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Hydrotherapy: How can it help you?

Written by Dean Katselas, Exercise Physiologist at Campbelltown. Article from December 2016.

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How can Hydrotherapy help you?

Five of our clinics including Campbelltown, Blacktown, Werrington, Goulburn and Hobart have their own hydrotherapy pools. Our other studios have access to pools to perform hydrotherapy. Hydrotherapy plays a large part in the rehabilitation process, and is highly beneficial for a wide array of injuries and conditions. Research has shown that hydrotherapy assists in the management of arthritis, post operative rehabilitation, chronic lower back or neck pain, falls prevention, joint injuries and weight loss management. But why is hydrotherapy so beneficial?

hydrotherapy

The Benefits...

Exercising in a water based environment is often overlooked.

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Does your Butt Wink When you Squat?

Written by Andrew Moloney, Exercise Physiologist at Northern NSW. Article from November 2016.

butt winks

It’s pretty weird right? “Hey! Your butt winks!” You’d think you have walked in to a club and being hit on by the creepy guy in the corner. However, what this person is trying to tell you is that they noticed during your squat, that your hips ‘tucked under’ at the bottom of your squat movement. So what does this mean? Are you doing this movement completely wrong? Are you potentially hurting your body?

So as you can see here on the left we have an easy to understand picture of your hips during a squatting movement.… Read the rest

Is Squatting Bad for your Knees? No!

Written by Michael Adams, Physiotherapist. Article from August 2016.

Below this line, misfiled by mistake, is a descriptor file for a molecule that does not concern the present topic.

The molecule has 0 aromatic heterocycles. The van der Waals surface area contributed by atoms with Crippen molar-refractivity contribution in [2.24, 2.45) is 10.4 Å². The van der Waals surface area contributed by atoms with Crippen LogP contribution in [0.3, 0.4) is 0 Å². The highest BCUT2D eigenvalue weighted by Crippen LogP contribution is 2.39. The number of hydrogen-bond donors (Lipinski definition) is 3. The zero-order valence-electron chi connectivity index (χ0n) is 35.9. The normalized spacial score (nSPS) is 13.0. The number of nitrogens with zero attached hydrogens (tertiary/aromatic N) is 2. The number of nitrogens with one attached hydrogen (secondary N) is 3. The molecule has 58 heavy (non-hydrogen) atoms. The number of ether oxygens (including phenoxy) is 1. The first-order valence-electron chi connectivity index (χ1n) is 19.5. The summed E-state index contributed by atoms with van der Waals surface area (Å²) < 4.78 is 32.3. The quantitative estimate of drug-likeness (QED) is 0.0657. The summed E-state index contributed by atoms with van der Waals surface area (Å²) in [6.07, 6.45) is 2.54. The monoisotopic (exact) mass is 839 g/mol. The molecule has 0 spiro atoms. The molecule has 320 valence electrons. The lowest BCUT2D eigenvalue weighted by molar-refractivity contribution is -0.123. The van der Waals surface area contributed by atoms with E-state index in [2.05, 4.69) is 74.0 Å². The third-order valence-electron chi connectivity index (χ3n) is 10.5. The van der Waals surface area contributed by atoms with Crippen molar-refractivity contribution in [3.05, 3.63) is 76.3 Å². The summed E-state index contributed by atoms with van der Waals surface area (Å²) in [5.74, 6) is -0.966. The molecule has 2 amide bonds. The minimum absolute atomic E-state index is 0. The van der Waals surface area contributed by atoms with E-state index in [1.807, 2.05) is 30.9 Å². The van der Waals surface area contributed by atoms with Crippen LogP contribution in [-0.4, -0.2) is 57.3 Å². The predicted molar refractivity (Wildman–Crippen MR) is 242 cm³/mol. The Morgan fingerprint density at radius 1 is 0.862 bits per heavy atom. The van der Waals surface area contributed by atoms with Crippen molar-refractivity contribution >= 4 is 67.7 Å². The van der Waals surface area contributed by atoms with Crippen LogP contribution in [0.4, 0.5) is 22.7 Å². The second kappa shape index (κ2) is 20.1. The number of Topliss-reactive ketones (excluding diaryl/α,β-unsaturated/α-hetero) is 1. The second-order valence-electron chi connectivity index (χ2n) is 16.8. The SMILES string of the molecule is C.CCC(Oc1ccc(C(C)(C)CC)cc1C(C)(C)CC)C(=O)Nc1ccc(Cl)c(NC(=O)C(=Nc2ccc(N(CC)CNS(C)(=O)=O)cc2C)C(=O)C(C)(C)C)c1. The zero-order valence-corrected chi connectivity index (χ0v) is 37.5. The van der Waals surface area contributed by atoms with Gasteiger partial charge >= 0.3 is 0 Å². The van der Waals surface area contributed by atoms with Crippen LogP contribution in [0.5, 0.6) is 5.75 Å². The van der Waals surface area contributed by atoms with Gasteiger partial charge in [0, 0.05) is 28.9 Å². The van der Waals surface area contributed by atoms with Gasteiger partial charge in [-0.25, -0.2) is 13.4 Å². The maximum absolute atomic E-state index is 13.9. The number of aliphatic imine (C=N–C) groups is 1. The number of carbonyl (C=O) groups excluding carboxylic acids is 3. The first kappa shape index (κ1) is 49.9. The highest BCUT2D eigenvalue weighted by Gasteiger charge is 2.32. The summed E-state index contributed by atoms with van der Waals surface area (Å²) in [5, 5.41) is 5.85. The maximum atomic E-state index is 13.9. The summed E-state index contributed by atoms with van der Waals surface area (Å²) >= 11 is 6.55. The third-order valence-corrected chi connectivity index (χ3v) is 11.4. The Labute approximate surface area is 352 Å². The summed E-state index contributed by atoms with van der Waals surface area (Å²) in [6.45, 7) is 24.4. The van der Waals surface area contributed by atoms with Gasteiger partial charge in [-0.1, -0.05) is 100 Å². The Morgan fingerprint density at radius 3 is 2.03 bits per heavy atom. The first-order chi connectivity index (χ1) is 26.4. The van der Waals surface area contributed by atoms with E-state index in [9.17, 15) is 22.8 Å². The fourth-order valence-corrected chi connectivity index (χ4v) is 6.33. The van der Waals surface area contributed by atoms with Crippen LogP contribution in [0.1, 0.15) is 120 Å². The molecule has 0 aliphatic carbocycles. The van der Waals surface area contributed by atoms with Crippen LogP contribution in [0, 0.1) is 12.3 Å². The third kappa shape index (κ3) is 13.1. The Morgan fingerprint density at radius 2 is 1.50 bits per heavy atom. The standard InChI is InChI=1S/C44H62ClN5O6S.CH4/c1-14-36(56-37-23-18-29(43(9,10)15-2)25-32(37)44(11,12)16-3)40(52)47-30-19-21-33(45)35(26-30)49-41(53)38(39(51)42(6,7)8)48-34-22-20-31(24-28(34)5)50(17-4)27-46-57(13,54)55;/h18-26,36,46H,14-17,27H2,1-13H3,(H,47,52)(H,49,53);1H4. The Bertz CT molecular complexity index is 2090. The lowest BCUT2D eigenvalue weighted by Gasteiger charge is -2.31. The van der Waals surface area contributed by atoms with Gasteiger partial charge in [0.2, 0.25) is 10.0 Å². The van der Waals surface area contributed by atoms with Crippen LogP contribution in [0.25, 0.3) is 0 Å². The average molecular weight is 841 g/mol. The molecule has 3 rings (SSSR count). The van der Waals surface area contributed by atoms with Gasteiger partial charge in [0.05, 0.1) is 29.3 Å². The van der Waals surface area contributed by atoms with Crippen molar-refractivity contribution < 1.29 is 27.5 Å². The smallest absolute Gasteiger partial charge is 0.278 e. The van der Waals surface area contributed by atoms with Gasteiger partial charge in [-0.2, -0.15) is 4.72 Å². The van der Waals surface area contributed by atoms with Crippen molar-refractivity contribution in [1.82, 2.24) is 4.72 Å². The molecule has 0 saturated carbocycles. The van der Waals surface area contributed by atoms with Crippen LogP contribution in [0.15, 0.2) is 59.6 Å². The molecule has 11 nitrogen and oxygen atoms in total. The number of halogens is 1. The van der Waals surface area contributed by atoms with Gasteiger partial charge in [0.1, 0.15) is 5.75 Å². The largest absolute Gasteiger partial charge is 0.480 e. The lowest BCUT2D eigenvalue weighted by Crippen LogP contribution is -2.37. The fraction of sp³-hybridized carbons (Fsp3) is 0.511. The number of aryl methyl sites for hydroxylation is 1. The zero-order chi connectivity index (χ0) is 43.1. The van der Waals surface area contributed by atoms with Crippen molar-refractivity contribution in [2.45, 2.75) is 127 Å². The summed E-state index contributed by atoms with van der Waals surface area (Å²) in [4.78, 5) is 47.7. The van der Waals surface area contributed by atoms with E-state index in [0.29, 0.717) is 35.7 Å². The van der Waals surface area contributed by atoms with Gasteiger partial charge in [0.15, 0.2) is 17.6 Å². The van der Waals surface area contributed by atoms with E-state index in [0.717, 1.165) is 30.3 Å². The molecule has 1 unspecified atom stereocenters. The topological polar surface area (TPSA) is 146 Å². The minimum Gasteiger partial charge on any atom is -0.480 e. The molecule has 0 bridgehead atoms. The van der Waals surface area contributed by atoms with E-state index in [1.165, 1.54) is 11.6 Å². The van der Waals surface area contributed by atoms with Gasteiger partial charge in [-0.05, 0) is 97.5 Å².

squatting-is-bad-for-your-knees

You may have heard the adage about squatting and knees, which may have gone something along the lines of “squatting is bad for your knees”. Well I am here to tell you that that is 100% false. Nothing could be further from the truth. So let’s look at the facts and separate fact from fiction.

The human body is an incredibly resilient system which will respond and adapt to environmental stresses. In this way, human tissue will respond to load subjected to it. The most obvious example of this is muscle. If you load a muscle by conducting structured resistance training, the muscle will grow larger and stronger.… Read the rest

The sitting epidemic – Can we just exercise more?

Written by Hamish Hall, Exercise Physiologist at Sylvania. Article from November 2016.

sitting epidemic

It is not uncommon for people to spend one-half of their waking day sitting, with relatively idle muscles. The other half of the day includes the often large volume of non-exercise physical activity. Given the increasing pace of technological change in domestic, community, and workplace environments, modern humans may still not have reached the historical pinnacle of physical inactivity.

There are a number of recommended exercise guidelines that are available to people to try and combat these cultural changes. For example, the American College of Sports Medicine recommends 30 minutes of moderate intensity exercise 5 days per week.… Read the rest

Stretching Is The Most Underrated Part Of Fitness

Written by Adam Shepherd, Exercise Physiologist at Homebush. Article from September 2016.
Young woman is practicing yoga at mountain lake

I personally believe one of the most underrated aspects of health and fitness, that we all overlook is stretching. Stretching regularly is equally as important to long term health as physical activity and nutrition. Ensuring that our bodies are able to move freely and without restriction, not only allows us to live day to day unimpeded, but also allows us to get the most out of our exercise.

Stretching allows us to improve our joint range of motion (ROM) otherwise referred to as ‘mobility.’ A lack of mobility can lead to overuse injuries, impingement and overall postural imbalances.… Read the rest